Mugabe's Ghoulish Gift for North Korea's Kim Jong Il

Dictator sending exotic animals to Kim Jong Il -- and almost certain death.

ByABC News
May 14, 2010, 3:42 PM

NAIROBI, Kenya May 14, 2010— -- Conservationists and game wardens are alarmed that Zimbabwe's President Robert Mugabe has ordered several wild animals, including baby elephants too young to leave their mothers, be sent to North Korea as a gift -- and almost certain death.

The gift from Zimbabwe's dictator is apparently meant for North Korea's dictator Kim Jong Il.

But the decision, made by presidential decree and shrouded in secrecy, has drawn the ire of conservationist groups and local game wardens.

Johnny Rodrigues, head of the Zimbabwe Conservation Task Force based in Harare, told ABC News that he's been asked by members of Mugabe's own government to speak out against the impending action.

"We had one of the national park game wardens and others who were unhappy about the animals being exported come to us," said Rodrigues. "They asked me to expose it to the world."

According to Rodrigues the animals living in Zimbabwe's western Hwange National Park have been captured over the last two months. Witnesses have seen government vehicles carrying cages and putting animals in quarantine.

They don't know the exact number or species of all the animals yet, said Rodrigues, but zebras, giraffes, and baby elephants have been spotted. Two 18-month-old elephants are reportedly being prepared to be airlifted to the Asian country. Rodrigues said this will almost certainly result in their deaths.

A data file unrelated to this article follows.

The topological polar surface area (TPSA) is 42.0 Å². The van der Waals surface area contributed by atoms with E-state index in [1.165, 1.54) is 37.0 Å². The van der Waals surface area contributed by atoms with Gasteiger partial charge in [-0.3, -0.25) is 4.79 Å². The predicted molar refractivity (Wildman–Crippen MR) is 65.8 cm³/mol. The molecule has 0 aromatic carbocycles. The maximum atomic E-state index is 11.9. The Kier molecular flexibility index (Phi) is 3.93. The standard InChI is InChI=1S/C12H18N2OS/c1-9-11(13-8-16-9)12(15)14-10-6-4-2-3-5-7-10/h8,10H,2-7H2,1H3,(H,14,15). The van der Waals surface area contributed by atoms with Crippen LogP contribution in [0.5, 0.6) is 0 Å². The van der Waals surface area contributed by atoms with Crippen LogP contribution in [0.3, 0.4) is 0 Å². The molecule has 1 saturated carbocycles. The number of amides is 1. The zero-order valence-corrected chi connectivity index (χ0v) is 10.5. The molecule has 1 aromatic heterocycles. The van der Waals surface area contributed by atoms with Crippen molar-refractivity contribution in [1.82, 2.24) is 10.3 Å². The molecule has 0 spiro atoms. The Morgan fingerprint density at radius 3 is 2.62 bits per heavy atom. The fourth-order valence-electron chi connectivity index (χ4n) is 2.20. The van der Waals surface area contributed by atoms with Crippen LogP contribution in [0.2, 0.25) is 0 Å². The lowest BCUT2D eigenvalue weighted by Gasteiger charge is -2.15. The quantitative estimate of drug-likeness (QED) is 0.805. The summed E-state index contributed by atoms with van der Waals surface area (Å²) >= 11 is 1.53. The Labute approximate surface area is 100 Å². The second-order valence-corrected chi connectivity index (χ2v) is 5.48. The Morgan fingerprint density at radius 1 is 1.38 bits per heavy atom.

"They are still suckling their mothers and need to do it until they are five years old. They are too young to be removed from their parents," he said. "Just the trauma alone may kill them."

Mugabe has a history of sending wildlife to countries, including North Korea, and the result has almost always been bad for the animals. In the 1980's Mugabe sent two rhinos, which are on the endangered species list, to North Korea. They died after only a few months there. Two other rhinos, sent to the Belgrade zoo in the former Yugoslavia around the same period, also died.

Zoos that meet international standards, like those in the United States, have expertly trained veterinarians and scientists who care for animals living in conditions very different than their natural habitat. Rodrigues doubts that North Korea, which is considered one of the most isolated countries in the world, has the facilities or capability to properly care for African wildlife.